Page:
Wine tasting in Sicily is unlike other places we have been, even in Italy. For one thing, there is no essential place to go to, no Medoc or Napa or Tuscany. The Sicilians grow grapes and make wine almost everywhere on the island. For another, unless you are a real specialist in Italian wines, you probably haven’t heard of any of the better wines made in Sicily. Finally, most of the Sicilian wines available in the US, until recently, were either overly acidic or overly sweet, so there’s not a lot of incentive to find the wineries and taste what they have to offer.
Donnafugata, in the town of Marsala on the west coast of Sicily, can really change your thinking about Sicilian wines.
The name of the winery is taken from the great Sicilian novel, Il Gattepardo by Giuseppe di Lampedusa. It means “the fleeing woman” in Italian and in that language the word does roll off the tongue. However, to American ears, particularly ears that are near Brooklyn, it sounds so much like the dismissive “fuggedaboutit” that is attributed to that borough. Try to overcome this prejudice when you visit Marsala.
Unfortunately, the town is not close to other tourist destinations, such as Palermo, Agrigento, Syracuse or Taormina. That means a visit to Marsala entails a long drive, fortunately over well-constructed and well-marked highways. The town itself isn’t much to see and the wineries for the most part look like factories from the outside. Ah, but it’s what’s inside that counts.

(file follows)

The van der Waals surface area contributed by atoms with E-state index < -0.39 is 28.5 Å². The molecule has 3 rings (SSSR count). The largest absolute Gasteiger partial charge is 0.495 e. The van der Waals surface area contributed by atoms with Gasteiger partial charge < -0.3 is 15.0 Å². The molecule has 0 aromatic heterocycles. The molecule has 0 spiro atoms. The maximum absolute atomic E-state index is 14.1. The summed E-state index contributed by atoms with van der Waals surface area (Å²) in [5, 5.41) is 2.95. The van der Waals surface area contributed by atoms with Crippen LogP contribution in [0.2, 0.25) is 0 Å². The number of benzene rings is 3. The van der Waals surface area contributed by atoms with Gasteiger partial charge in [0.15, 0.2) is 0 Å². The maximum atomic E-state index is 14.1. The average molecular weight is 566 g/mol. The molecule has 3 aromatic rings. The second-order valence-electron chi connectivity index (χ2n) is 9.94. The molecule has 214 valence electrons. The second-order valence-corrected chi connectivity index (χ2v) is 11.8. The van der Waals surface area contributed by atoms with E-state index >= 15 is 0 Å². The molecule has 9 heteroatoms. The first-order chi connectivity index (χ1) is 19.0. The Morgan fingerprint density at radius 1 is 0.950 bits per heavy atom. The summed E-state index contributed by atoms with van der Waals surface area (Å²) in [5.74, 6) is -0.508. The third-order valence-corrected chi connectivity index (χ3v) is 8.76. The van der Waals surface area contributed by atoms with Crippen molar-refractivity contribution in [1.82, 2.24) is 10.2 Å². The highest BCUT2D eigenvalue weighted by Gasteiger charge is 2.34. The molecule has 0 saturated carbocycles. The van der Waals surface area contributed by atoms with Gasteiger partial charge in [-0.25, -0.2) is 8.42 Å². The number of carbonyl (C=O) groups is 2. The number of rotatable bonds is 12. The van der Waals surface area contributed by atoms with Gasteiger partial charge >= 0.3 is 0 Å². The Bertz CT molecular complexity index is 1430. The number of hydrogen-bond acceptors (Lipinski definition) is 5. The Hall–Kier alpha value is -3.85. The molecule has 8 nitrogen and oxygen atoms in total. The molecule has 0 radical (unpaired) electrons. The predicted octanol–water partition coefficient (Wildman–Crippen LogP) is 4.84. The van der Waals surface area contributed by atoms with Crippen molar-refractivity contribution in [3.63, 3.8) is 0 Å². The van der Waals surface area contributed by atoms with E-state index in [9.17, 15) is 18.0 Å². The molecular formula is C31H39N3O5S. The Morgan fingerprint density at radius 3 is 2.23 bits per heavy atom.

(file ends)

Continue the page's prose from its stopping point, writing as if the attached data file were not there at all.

At Donnafugata, there is no bar as such for you to just step up to and taste. You take a brief tour through what is, indeed, a factory – as all wineries are to a great extent. You learn about the Rallo family that owns and runs Donnafugata and get a pretty good overview of Sicilian grapes and winemaking techniques. We found the selection of wines to be very interesting, with Nero d’Avola as the primary red grape but with several quality wines that add Cabernet Sauvignon and Merlot. Whites are from a broad selection of grapes, mostly unknown outside of Sicily, such as Catarratto, Grillo, Zibbibo and Ansonica. They do have several Chardonnays just like back home.
Your tour guide offers you a tasting in a small room, little more than an office. Our guide was a fellow named Marco, who was very enthusiastic and eager to please. He would have opened every wine they make if we had allowed him to do so.
One of our great discoveries was the dessert wine called Passito. It is made from Zibbibo grapes on the island of Pantelleria, closer to Tunisia than to Italy. It is made by placing a large portion of the harvest on cloths in the fields, in order to turn the grapes into raisins. The remaining grapes are vinified and then passed over (hence, Passito) the raisins and allowed to macerate. The result can be exceptionally sweet but if managed well, made into a complex, aromatic dessert wine that is, as the Italians say, uno vino de meditazione, a meditation wine. Donnafugata’s Passito is called Ben Ryé, or “son of the wind” in Arabic.
If you intend to visit Donnafugata, be certain to make a reservation and give yourself plenty of time to get there. Like all of Italy, they close for a leisurely lunch, which means that if you are driving from afar, you don’t have a lot of time to visit multiple wineries in the area and still get back to your hotel before dark. (The highways are fine but the streets in the towns and cities are a bit of a challenge.)